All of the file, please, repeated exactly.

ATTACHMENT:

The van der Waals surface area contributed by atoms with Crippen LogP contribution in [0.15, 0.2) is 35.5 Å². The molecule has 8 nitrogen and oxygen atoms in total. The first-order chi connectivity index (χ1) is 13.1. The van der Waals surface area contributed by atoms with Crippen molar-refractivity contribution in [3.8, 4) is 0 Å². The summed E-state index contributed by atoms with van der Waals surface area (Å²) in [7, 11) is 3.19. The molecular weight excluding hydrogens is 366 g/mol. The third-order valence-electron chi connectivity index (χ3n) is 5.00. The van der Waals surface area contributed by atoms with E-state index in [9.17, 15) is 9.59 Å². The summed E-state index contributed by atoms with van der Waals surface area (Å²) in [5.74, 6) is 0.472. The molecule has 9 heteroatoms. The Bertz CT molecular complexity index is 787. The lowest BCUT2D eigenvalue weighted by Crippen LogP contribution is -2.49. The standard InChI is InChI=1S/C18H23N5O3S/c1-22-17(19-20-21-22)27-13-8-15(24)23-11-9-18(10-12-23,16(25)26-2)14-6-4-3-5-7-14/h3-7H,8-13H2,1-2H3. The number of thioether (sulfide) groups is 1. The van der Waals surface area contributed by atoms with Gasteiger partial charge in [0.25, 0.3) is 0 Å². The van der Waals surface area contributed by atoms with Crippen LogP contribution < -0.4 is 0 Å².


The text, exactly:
The van der Waals surface area contributed by atoms with Crippen LogP contribution in [0.15, 0.2) is 35.5 Å². The molecule has 8 nitrogen and oxygen atoms in total. The first-order chi connectivity index (χ1) is 13.1. The van der Waals surface area contributed by atoms with Crippen molar-refractivity contribution in [3.8, 4) is 0 Å². The summed E-state index contributed by atoms with van der Waals surface area (Å²) in [7, 11) is 3.19. The molecular weight excluding hydrogens is 366 g/mol. The third-order valence-electron chi connectivity index (χ3n) is 5.00. The van der Waals surface area contributed by atoms with E-state index in [9.17, 15) is 9.59 Å². The summed E-state index contributed by atoms with van der Waals surface area (Å²) in [5.74, 6) is 0.472. The molecule has 9 heteroatoms. The Bertz CT molecular complexity index is 787. The lowest BCUT2D eigenvalue weighted by Crippen LogP contribution is -2.49. The standard InChI is InChI=1S/C18H23N5O3S/c1-22-17(19-20-21-22)27-13-8-15(24)23-11-9-18(10-12-23,16(25)26-2)14-6-4-3-5-7-14/h3-7H,8-13H2,1-2H3. The number of thioether (sulfide) groups is 1. The van der Waals surface area contributed by atoms with Gasteiger partial charge in [0.25, 0.3) is 0 Å². The van der Waals surface area contributed by atoms with Crippen LogP contribution < -0.4 is 0 Å².